Petersen, T. & McBride, A. 2002, Working with Substance Misusers: A Guide to Theory and Practice, Routledge, London.

The book is a basic guide to the practice of working with people experiencing alcohol and other drug problems in the UK. Therefore its style and language differs somewhat from literature written for the Australian context. It introduces the reader to commonly used psychoactive drugs, popular theories, approaches to treatment, and skills required to work with people experiencing problems related to their use of alcohol or other drugs. Of particular interest is that each chapter encourages reading and reflection via learning objectives and activities, and includes review questions, role plays, group work exercises and debating points. Part 3, whilst interesting and informative, is based on the UK drug context and is therefore less relevant to Australia. Costs approximately $60.00.

Organised into 5 parts: Part 1 focuses on the basics. Part 2 looks at the care and treatment of substance misusers including client assessment, behavioural and cognitive approaches, brief interventions and family interventions. Part 3 focuses on organisational and policy issues. Part 4 looks at some specific populations including dual diagnosis, women and young people. Part 5 provides nine case studies.

362 pages

ISBN 041523568 5 (pbk)


The DISE Manual

Carmichael, C. 2001, The DISE Manual: A Resource Manual for Directions in Illicit Substance Education, QADREC, Brisbane.

This clear, easy to read Directions in Illicit Substance Education (DISE), is a training resource developed by the Queensland Alcohol and Drug Research and Education Centre (QADREC) for frontline workers in the human service sector.� The manual complements face-to-face training by providing trainers with concise and accurate descriptions about key topics and information necessary for understanding the nature, use and context surrounding the use of illicit drugs.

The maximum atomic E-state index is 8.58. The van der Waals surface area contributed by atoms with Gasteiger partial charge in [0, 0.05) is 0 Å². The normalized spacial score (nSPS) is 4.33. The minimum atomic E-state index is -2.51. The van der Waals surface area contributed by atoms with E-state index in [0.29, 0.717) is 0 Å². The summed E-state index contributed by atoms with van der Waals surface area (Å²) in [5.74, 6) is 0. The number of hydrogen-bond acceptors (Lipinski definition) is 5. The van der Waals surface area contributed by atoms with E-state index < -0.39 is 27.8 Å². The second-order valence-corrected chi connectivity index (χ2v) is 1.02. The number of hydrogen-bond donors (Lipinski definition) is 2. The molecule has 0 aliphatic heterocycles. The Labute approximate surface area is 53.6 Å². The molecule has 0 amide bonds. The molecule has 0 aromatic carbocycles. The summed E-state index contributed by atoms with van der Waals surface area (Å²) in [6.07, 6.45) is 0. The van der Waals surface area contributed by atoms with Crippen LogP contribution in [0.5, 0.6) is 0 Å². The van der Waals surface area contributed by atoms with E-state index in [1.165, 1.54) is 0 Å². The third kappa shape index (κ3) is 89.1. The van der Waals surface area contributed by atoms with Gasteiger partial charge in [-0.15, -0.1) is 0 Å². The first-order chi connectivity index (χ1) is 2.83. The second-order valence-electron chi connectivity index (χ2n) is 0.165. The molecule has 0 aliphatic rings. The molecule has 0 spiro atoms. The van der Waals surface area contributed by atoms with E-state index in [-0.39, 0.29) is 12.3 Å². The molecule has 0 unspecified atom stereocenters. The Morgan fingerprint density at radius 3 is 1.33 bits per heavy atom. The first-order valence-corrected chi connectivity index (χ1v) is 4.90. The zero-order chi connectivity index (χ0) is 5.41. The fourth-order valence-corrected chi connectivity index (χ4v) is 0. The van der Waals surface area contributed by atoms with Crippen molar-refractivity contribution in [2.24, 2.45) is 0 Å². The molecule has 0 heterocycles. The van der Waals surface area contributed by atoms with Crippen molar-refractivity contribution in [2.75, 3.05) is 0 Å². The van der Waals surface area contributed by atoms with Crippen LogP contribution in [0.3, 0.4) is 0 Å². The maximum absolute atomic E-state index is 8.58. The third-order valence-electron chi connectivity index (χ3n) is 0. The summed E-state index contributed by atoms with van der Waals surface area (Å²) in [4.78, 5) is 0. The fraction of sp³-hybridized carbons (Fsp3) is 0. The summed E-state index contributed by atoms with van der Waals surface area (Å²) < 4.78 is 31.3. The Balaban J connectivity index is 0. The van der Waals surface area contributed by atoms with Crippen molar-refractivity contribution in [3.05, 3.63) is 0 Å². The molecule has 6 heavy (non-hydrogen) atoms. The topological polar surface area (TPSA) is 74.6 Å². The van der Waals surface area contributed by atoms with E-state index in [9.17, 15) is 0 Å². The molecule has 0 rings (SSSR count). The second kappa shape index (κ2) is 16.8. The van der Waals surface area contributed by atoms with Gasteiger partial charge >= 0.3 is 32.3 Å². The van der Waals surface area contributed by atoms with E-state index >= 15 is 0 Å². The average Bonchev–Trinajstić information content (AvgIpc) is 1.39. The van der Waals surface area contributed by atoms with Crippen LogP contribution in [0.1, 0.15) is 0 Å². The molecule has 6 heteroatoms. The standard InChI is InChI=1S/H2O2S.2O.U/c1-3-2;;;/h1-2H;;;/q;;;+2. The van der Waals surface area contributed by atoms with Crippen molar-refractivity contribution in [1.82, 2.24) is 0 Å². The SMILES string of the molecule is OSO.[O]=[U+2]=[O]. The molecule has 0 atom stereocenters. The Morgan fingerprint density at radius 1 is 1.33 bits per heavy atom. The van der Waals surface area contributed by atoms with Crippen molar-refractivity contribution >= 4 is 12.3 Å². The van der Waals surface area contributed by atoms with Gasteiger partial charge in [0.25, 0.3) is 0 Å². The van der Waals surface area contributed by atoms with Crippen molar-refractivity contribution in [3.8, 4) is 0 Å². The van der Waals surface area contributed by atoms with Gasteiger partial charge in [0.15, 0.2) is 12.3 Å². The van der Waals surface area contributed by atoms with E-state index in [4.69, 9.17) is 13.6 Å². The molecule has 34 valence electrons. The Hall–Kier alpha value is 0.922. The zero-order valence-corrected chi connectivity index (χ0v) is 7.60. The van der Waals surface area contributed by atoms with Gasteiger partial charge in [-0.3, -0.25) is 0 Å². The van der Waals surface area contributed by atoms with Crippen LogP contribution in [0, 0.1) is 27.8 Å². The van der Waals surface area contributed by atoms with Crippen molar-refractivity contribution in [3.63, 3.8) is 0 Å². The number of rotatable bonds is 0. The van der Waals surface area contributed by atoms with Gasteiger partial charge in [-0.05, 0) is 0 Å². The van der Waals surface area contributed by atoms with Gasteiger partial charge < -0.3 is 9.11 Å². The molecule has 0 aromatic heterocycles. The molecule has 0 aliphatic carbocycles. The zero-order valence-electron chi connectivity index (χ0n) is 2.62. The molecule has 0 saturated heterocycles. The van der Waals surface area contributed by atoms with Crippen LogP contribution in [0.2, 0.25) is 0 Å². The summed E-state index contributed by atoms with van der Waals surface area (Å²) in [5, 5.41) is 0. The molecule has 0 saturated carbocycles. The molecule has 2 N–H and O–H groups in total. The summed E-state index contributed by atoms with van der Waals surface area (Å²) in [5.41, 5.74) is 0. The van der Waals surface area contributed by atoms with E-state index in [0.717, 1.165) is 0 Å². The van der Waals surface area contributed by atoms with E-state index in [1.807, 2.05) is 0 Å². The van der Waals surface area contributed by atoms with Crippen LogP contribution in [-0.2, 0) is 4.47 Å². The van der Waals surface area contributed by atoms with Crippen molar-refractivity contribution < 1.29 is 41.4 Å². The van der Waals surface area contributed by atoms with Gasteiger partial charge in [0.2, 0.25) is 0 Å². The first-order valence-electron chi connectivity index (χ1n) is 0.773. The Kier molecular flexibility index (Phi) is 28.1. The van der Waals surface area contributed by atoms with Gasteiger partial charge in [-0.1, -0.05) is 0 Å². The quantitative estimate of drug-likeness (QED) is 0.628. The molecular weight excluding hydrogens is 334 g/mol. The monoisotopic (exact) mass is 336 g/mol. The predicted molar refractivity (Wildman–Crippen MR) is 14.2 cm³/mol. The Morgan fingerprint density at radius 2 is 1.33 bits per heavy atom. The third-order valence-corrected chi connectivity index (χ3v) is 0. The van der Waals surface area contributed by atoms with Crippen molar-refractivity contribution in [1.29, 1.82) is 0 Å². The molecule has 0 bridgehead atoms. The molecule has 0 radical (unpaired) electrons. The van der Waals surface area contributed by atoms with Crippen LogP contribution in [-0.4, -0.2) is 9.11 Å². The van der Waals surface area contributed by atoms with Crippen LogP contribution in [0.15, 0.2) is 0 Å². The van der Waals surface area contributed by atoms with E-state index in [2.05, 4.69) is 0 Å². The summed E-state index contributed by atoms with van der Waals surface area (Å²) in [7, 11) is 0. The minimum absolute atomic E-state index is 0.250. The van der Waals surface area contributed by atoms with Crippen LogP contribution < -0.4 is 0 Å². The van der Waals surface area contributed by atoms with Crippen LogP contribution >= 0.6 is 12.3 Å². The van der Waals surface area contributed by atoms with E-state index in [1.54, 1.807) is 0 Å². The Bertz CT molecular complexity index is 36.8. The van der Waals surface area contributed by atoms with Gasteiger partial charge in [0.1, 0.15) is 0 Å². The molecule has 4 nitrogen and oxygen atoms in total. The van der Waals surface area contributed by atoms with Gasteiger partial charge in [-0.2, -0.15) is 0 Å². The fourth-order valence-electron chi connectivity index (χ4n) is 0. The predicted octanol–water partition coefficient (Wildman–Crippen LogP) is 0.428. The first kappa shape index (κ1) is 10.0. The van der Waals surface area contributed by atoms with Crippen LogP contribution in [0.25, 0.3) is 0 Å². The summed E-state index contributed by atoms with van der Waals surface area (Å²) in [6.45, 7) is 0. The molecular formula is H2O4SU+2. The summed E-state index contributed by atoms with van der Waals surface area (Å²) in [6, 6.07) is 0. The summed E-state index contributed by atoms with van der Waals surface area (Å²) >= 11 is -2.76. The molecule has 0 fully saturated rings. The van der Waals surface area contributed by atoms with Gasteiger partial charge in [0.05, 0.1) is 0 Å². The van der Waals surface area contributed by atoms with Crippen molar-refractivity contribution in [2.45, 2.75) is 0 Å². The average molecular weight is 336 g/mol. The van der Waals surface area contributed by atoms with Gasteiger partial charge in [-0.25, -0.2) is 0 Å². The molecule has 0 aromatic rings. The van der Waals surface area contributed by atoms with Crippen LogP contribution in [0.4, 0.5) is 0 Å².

Organised into 3 sections: Section 1 focuses on basic concepts including drugs and drug-related harm, harm minimisation, perspectives on psychoactive drugs and patterns of drug use. Section 2 introduces drugs and effects (including intoxication and withdrawal), routes of administration and substance dependence. Section 3 provides an overview of assessment and interventions, including motivational interviewing and referral.

54 pages

ISBN 1 8649 9504 1

The manual can be obtained at: ftp://sph.uq.edu.au/qadrec/DISE-MANUAL.pdf

The Role of Families in the Development, Identification, Prevention and Treatment of Illicit Drug Problems

Mitchell, P., Spooner, C., Copeland, J., Vimpani, G., Toumbourou, J., Howard, J. & Sanson, A.� 2001, The Role of Families in the Development, Identification, Prevention and Treatment of Illicit Drug Problems, NHMRC, Commonwealth of Australia, Canberra.

The influence of the family on the uptake and discontinuation of drug use is complex. This publication reviews the main risk and protective factors that involve the family. It provides figures and tables on these as well as an ‘influences’ model and a matrix of preventative/early intervention programs involving families. Changes in family structures and family functions and how these changes impact on illicit drug use problems are also featured.